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Nerve Wrapping Nanofiber Mesh Promoting Regeneration

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Conceptual diagram showing a nanofiber mesh incorporating vitamin B12 and its application to treat a peripheral nerve injury.

 

A NIMS-Osaka University joint research team developed a mesh which can be wrapped around injured peripheral nerves to facilitate their regeneration and restore their functions. A research team consisting of Mitsuhiro Ebara, MANA associate principal investigator, Mechanobiology Group, NIMS, and Hiroyuki Tanaka, assistant professor, Orthopaedic Surgery, Osaka University Graduate School of Medicine, developed a mesh which can be wrapped around injured peripheral nerves to facilitate their regeneration and restore their functions. This mesh incorporates vitamin B12 -- a substance vital to the normal functioning of nervous systems -- which is very soft and degrades in the body. When the mesh was applied to injured sciatic nerves in rats, it promoted nerve regeneration and recovery of their motor and sensory functions. The team is currently considering clinical application of the mesh to treat peripheral nerve disorders such as carpal tunnel syndrome (CTS).

 

A large sample of native arsenic. Credit: Aram Dulyan/Public Domain

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A large sample of native arsenic.

A team of researchers affiliated with several institutions in Chile has found that some people living in a part of the Atacama Desert have evolved over time for survival despite drinking water that contains 100 times the suggested maximum safe limit of arsenic as set by the World Health Organization. In their paper published in the American Journal of Physical Anthropology, the team describes a genetic study they conducted of the people in the area and what they found.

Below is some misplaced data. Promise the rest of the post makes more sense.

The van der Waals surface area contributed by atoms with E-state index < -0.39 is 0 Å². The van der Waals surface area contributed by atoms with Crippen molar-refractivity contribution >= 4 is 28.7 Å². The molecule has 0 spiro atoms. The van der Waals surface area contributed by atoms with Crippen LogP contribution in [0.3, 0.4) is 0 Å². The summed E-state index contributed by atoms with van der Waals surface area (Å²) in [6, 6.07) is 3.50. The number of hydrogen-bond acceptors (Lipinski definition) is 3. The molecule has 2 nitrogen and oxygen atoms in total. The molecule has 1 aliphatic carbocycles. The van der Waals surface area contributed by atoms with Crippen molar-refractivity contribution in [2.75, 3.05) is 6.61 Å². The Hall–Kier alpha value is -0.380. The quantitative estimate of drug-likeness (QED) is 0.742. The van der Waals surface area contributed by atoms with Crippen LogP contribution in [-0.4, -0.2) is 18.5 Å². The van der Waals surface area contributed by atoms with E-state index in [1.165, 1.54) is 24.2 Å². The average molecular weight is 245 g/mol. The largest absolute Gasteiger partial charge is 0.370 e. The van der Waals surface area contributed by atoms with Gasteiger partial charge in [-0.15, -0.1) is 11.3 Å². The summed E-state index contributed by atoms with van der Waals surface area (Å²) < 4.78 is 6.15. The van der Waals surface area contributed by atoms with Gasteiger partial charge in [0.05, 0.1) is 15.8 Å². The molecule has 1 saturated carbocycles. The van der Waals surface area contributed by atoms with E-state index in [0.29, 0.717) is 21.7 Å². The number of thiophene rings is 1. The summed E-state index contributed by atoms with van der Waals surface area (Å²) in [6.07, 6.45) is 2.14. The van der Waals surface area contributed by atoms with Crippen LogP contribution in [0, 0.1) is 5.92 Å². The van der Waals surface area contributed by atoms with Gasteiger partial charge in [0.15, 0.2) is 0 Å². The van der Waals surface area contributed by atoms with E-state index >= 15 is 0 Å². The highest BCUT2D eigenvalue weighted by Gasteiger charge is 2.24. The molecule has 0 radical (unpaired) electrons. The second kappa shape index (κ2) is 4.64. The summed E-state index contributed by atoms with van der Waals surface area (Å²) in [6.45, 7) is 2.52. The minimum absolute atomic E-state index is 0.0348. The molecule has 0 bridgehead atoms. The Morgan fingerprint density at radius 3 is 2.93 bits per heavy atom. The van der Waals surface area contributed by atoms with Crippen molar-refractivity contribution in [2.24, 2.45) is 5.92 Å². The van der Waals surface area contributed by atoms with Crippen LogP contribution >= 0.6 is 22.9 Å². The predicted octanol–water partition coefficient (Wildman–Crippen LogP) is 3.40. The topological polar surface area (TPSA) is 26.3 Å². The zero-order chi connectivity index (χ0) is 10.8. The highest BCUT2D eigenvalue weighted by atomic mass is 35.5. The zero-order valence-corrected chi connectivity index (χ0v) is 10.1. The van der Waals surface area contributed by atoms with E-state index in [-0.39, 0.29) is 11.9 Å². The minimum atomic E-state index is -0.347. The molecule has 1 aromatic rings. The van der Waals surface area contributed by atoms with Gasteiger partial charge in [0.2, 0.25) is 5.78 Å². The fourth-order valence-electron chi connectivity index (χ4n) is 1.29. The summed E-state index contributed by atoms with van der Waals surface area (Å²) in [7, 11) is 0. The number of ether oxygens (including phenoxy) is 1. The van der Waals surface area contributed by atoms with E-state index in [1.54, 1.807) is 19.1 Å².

Antimicrobial Silicone Invented at KTU: New Generation Product for Medical Purposes

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Antimicrobial silicone created at KTU

 

Kaunas University of Technology (KTU) laboratories often serve as birthplaces of unique products, such as antimicrobial silicone invented by a KTU PhD student Aiste Lisauskaite and her supervisor Dr Virginija Jankauskaite. The researchers believe that the new product will be extremely useful both for household and medical purposes.

 

 

New standards for better water quality in Europe / Researchers present recommendations for revision of the EU Water Framework Directive

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How can we minimise the pollutants in Europe’s bodies of water and provide a near-natural habitat for plants and animals? UFZ/André Künzelmann

 

The European Water Framework Directive (WFD) is due to be revised by 2019. The necessary work process is already in full swing and scientific research is providing important input. In a recent study under the auspices of the UFZ, an international team of researchers formulated recommendations designed to improve the monitoring, assessment and management of pollutants. The study was recently published in the journal Science of the Total Environment. The European Water Framework Directive has been in force since 2000. Its purpose is to ensure that rivers, lakes, coastal waters and groundwater achieve a ‘good status’ by 2027. This means that bodies of water should contain only minimal pollutants and should provide a near-natural habitat for plants and animals. Crucially, the European Water Framework Directive looks at bodies of water without regard to international borders – in the case of rivers, from source to estuary. “This is globally unique in this form. It’s the reason why many countries regard the European Water Framework Directive as an ideal model,” says environmental chemist Dr. Werner Brack from the UFZ.